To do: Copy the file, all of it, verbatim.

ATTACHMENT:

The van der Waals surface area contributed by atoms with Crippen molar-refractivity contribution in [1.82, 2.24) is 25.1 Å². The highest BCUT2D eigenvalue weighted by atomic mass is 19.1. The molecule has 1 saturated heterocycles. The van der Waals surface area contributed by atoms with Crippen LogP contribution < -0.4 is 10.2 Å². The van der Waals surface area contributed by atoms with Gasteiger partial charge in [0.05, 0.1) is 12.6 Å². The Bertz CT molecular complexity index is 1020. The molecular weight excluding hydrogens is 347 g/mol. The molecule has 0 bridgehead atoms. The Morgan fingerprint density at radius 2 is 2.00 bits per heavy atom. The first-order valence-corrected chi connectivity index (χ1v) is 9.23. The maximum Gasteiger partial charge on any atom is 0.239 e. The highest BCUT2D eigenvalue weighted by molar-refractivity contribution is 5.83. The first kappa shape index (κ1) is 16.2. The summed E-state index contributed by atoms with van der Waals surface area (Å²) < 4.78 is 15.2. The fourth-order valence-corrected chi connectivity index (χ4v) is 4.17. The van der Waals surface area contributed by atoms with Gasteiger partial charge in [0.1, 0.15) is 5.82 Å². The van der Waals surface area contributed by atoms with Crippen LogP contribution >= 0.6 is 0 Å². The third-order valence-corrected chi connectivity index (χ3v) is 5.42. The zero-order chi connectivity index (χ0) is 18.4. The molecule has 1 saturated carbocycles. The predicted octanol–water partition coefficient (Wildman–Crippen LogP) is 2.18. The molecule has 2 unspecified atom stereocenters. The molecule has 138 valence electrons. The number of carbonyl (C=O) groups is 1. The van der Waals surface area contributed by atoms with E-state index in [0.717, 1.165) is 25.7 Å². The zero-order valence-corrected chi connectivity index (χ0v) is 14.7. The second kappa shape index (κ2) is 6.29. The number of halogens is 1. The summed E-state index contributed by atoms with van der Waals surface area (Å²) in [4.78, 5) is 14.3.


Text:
The van der Waals surface area contributed by atoms with Crippen molar-refractivity contribution in [1.82, 2.24) is 25.1 Å². The highest BCUT2D eigenvalue weighted by atomic mass is 19.1. The molecule has 1 saturated heterocycles. The van der Waals surface area contributed by atoms with Crippen LogP contribution < -0.4 is 10.2 Å². The van der Waals surface area contributed by atoms with Gasteiger partial charge in [0.05, 0.1) is 12.6 Å². The Bertz CT molecular complexity index is 1020. The molecular weight excluding hydrogens is 347 g/mol. The molecule has 0 bridgehead atoms. The Morgan fingerprint density at radius 2 is 2.00 bits per heavy atom. The first-order valence-corrected chi connectivity index (χ1v) is 9.23. The maximum Gasteiger partial charge on any atom is 0.239 e. The highest BCUT2D eigenvalue weighted by molar-refractivity contribution is 5.83. The first kappa shape index (κ1) is 16.2. The summed E-state index contributed by atoms with van der Waals surface area (Å²) < 4.78 is 15.2. The fourth-order valence-corrected chi connectivity index (χ4v) is 4.17. The van der Waals surface area contributed by atoms with Gasteiger partial charge in [0.1, 0.15) is 5.82 Å². The van der Waals surface area contributed by atoms with Crippen LogP contribution >= 0.6 is 0 Å². The third-order valence-corrected chi connectivity index (χ3v) is 5.42. The zero-order chi connectivity index (χ0) is 18.4. The molecule has 1 saturated carbocycles. The predicted octanol–water partition coefficient (Wildman–Crippen LogP) is 2.18. The molecule has 2 unspecified atom stereocenters. The molecule has 138 valence electrons. The number of carbonyl (C=O) groups is 1. The van der Waals surface area contributed by atoms with E-state index in [0.717, 1.165) is 25.7 Å². The zero-order valence-corrected chi connectivity index (χ0v) is 14.7. The second kappa shape index (κ2) is 6.29. The number of halogens is 1. The summed E-state index contributed by atoms with van der Waals surface area (Å²) in [4.78, 5) is 14.3.